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AMD launches Fusion A-series for mainstream market

AMD launches Fusion A-series for mainstream market

With improved graphics performance, the vendor is touting the A-series processor range as a game changer

AMD has introduced its mainstream processors, the Fusion A-series, as part of its accelerated processing unit (APU) range which the vendor claims will revolutionise the computers industry.

APUs are multi-core processors which combine CPU and GPU chip technology.

The chip vendor released the Fusion APU range in February with the E-series, designed for mainstream notebooks, all-in-one PCs and small desktops along with the C-series for HD netbooks and emerging devices.

At launch, AMD touted the APUs as a big leap in improving battery for notebooks and graphics performance for all compatible computing devices.

With the A-series, the vendor has marketed it as a game changer, claiming the chips will shift the entire computer industry from a CPU centric world to a “heterogeneous computing world”.

Blending CPU and GPU technology on a single chip is not particularly new to the industry. Intel launched its Sandy Bridge processors, which integrate graphics silicon onto the main processor, in January, a month before AMD’s APU launch.

But AMD has supercharged the A-series’ graphics capability with a discrete-level DirectX11-based graphics engine combined with four x86 CPU cores, dedicated HD video processing and dual graphics function.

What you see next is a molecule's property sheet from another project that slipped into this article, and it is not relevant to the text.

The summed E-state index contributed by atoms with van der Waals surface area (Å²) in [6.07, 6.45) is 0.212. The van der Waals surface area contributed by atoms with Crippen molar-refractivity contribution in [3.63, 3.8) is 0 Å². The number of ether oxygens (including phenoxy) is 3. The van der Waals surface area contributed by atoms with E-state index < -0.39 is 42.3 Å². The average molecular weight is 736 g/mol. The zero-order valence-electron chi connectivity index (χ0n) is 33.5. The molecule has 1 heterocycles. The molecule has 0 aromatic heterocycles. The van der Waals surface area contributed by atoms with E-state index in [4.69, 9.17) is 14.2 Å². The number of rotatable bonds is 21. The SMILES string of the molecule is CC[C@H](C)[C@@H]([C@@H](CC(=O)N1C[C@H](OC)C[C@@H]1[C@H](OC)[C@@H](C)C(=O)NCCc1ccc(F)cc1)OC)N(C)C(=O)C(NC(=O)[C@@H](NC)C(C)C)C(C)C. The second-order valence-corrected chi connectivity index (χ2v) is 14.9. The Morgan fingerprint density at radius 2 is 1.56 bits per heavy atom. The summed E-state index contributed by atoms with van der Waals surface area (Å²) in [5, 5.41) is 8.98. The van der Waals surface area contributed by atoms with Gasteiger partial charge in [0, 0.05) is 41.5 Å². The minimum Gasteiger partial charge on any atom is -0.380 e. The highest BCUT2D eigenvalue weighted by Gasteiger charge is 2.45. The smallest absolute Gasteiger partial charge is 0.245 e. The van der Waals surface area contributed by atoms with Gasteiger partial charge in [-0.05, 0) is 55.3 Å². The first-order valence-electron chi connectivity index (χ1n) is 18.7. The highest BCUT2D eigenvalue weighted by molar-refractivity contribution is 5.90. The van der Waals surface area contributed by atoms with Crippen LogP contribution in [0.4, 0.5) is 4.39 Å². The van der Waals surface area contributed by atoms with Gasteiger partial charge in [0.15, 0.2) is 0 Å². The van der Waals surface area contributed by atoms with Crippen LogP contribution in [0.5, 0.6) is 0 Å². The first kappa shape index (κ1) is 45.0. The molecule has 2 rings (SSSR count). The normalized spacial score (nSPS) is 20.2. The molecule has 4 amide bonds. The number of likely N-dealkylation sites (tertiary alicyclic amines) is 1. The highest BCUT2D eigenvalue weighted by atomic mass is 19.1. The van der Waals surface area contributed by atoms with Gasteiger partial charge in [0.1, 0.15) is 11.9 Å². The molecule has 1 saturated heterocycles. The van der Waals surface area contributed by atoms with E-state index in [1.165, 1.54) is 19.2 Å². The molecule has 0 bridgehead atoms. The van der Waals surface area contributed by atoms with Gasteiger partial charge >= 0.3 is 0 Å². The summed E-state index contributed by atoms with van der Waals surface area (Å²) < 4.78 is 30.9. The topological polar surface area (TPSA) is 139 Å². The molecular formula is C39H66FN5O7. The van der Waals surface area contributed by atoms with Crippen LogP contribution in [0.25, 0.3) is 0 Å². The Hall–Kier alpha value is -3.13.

What dual graphics essentially does is when a discrete AMD Radeon graphics card is paired with an A-series APUs, they can combine their graphics processing power. This, according to AMD, cannot be done if the graphics card is combined with a competitor’s processors.

Armed with these features, AMD is adamant the A-series performs better against processors from its main competitor. With some can even see an 80 per cent graphical performance improvement, the vendor claimed.

At the A-series launch event in Sydney, AMD ran comparisons between its A8 chips, the best from its range, between an Intel i7 and two i5 processors. AMD did indeed blitz the graphical performance tests although it is worth noting that it might have been a bit unfair A8 chip with Intel i5 chips they rank lower than the i7s and the A-series is the best of the Fusion range.

The new APUs are the first in the family to have AMD Steady Video, a feature which stabilises and smooths out the “shaky cam” effect during video playback. It also natively supports USB 3.0.

For notebooks, the A-series can dramatically improve battery life, according to the AMD.

“When we launched our last series of APUs back in February, we took a major leap forward in battery life and we’re definitely doing the same thing with the A-series,” AMD director of client product marketing, Bob Grim. “It is with a lot of smiles and happiness that we say we are number one in battery life.”

The battery improvement applies to when a notebook is in idle mode and when it is being used consistently.

“It is a giant step forward to where we used to be,” Grim said.

AMD has not disclosed the price range for the A-series yet but the, Grim said prices are comparable to Intel’s Sandy Bridge processors.

The A-series will be in more than 150 notebooks and desktops starting from launch.

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Tags processorsAMDmemoryhardwarelaptopcpunotebookgpuSandy Bridgemobile solutionsdesktop PCFusion A-Series

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